According to the report, the emotional toll was the impact mentioned most often by participants, followed by impacts on business, a decrease in their sense of safety, the cost and resources required to deal with the crisis, an increase in crime, and needle debris. Emotional impacts mentioned most often included fears about personal or community safety, helplessness at the overall situation, a sense of loss for what used to be, and undesirable changes such as the sense of divisions in the community.

Participants also identified several issues that need resolution. Most often mentioned was a lack of services for those with addictions, a lack of enforcement and prosecution, and differences in perceptions of the drug crisis. Suggested solutions mentioned most often focused on enforcement and the justice system; followed by adding, integrating or consolidating addiction and recovery services; establishing or expanding facilities; and providing better education.

The complete What We Heard report is available at along with details on the work done so far as well as what's still to be done.


Nov. 19-23, as part of our week-long operating budget deliberations as Finance Committee, Council members will consider a request by the Lethbridge Police Service for an additional $3 million over the next four years. This funding would provide them with additional capacity to deal with drug-related issues around our city and, in particular, in our downtown.

Leading up to this process, Council members wanted to hear from residents about City services and how current service levels compare with their own priorities. We're grateful to the several hundred people who took advantage of the online and in-person opportunities offered during September and October to provide feedback.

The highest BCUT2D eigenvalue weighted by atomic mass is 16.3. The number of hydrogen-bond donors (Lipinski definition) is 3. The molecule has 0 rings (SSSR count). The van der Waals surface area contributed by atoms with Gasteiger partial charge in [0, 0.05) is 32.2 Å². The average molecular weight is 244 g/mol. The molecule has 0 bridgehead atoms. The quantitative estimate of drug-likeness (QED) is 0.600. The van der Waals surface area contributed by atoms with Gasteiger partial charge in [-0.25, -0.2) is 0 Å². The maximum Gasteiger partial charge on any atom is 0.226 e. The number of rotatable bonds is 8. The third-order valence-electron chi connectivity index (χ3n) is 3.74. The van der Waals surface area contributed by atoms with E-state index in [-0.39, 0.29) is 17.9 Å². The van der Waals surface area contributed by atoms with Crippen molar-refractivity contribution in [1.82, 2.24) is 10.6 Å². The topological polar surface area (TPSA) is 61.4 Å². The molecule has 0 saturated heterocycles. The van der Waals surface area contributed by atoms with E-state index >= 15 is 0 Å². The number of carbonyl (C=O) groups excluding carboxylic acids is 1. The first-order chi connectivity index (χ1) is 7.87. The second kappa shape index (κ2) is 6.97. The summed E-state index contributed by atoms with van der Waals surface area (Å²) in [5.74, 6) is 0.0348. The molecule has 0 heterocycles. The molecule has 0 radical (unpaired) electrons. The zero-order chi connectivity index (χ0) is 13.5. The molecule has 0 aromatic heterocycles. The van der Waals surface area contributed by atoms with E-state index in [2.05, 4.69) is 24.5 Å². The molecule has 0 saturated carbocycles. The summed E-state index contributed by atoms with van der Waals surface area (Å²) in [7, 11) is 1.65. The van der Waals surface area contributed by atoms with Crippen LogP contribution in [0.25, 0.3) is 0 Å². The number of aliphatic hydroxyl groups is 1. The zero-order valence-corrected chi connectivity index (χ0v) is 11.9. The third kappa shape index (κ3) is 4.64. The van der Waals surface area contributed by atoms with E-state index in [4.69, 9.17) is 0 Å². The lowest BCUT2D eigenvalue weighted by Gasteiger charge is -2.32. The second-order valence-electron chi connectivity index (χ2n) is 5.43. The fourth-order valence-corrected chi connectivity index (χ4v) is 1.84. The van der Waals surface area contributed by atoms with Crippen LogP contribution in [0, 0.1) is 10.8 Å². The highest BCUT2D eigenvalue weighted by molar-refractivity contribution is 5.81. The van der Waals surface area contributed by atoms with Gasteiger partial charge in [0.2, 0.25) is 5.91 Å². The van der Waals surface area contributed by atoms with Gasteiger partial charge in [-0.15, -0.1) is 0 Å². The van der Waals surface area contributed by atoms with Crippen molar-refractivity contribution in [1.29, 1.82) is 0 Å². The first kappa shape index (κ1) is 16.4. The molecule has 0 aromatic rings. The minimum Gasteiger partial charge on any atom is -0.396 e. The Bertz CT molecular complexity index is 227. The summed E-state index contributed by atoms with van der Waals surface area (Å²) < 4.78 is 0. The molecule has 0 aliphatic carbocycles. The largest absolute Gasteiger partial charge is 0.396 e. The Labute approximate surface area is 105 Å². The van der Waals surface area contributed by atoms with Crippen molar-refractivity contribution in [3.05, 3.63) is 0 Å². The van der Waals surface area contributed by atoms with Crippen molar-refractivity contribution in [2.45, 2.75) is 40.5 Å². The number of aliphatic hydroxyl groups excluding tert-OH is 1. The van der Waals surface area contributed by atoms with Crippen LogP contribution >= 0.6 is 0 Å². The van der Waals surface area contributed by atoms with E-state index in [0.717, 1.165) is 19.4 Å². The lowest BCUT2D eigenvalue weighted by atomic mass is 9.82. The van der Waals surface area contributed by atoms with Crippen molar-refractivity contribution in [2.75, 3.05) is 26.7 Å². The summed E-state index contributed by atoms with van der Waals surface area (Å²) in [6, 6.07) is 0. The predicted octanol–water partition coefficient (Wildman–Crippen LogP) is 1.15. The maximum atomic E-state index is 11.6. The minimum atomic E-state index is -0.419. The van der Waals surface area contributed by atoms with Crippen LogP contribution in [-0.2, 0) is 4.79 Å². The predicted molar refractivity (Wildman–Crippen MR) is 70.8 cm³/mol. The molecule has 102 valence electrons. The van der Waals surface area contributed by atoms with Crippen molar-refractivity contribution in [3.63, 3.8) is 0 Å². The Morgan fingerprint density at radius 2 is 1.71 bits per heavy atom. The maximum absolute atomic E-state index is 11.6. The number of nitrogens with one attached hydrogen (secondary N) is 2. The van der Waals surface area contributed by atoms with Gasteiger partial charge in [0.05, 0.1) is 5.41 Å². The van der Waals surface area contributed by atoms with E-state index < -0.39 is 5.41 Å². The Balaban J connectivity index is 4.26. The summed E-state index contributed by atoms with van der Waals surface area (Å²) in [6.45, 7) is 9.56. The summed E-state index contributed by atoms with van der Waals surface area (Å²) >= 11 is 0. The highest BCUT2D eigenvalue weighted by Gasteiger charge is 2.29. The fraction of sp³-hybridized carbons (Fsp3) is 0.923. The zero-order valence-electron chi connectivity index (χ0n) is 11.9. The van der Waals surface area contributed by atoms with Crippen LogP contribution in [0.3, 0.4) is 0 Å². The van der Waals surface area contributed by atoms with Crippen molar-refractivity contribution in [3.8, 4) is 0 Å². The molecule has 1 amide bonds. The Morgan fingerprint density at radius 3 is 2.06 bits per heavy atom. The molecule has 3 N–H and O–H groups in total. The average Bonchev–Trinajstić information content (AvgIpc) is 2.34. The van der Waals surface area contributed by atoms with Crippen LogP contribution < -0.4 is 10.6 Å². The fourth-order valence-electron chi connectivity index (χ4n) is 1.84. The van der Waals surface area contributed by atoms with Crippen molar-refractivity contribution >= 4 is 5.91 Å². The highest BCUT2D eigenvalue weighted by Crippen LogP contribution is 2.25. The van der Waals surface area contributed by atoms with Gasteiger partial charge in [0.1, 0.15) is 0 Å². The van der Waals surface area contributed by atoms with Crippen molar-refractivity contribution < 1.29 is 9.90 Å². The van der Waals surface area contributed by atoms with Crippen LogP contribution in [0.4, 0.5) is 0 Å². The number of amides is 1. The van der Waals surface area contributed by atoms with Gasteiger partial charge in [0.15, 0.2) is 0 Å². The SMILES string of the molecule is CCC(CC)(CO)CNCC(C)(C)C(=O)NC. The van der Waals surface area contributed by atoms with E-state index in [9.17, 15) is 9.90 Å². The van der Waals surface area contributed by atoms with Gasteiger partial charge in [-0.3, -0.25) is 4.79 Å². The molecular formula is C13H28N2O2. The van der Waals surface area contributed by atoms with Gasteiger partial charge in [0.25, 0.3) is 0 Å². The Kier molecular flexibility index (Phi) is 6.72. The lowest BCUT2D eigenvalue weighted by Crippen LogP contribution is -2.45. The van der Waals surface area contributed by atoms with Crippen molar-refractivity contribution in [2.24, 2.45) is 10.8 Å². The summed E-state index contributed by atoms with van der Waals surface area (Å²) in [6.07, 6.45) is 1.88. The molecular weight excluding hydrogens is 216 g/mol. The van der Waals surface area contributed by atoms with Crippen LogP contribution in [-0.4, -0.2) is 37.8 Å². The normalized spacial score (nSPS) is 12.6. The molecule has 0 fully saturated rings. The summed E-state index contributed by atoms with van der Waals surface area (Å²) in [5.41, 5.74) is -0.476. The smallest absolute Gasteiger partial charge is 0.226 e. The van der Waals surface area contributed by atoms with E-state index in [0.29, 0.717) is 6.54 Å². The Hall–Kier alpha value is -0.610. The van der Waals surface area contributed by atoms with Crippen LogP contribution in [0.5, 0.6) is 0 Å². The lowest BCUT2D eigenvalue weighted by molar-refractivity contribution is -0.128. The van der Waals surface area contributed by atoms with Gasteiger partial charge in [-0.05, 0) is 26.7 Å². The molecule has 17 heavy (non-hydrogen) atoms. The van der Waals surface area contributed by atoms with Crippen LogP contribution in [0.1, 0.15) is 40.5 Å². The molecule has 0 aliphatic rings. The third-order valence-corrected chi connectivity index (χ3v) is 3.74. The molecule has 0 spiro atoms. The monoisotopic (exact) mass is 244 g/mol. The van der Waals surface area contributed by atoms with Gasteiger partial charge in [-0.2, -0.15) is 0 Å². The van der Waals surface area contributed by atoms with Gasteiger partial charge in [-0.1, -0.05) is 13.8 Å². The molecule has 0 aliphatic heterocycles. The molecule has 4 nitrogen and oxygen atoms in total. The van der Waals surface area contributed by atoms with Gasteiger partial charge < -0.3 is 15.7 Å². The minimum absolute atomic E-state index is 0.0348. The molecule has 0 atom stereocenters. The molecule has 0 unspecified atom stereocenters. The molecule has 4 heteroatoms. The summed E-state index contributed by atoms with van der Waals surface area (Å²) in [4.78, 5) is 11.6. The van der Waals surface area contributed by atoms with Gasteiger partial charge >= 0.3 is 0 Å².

In May, City Council gave direction to our administration to prepare a draft budget that would maintain current service levels, absorb inflation and community growth pressures, and provide us with a program-based framework that spells out the value residents would receive for any new dollars invested. We enter budget deliberations facing upward tax pressure of 1.6 per cent, on average, each of the next four years to continue providing the services we provide today and to address the additional operating costs of capital projects scheduled for completion, such as ATB Centre-Phase 2.

On top of this, there is a lengthy list of new initiatives that if approved would push the annual average tax increase up to 6.3 per cent – which would not at all be in line with the direction we provided last spring.

On one hand, we hear from some residents that property taxes are too high, while on the other hand, we hear from others who want us to devote more resources, for example, to deal with community safety concerns. Finding an appropriate, affordable balance will be a challenge for us next week. In the meantime, we are still open to hearing your comments and perspectives.


In closing, I would like to invite you to the 18th annual Bright Lights Festival this evening in Galt Gardens to kick of the Christmas shopping season in our downtown. Festivities are scheduled from 5:30-9:30 p.m. and will include free hayrides, coffee, popcorn, hot chocolate – and of course, a visit from Santa! 

Mayor Chris Spearman
November 16, 2018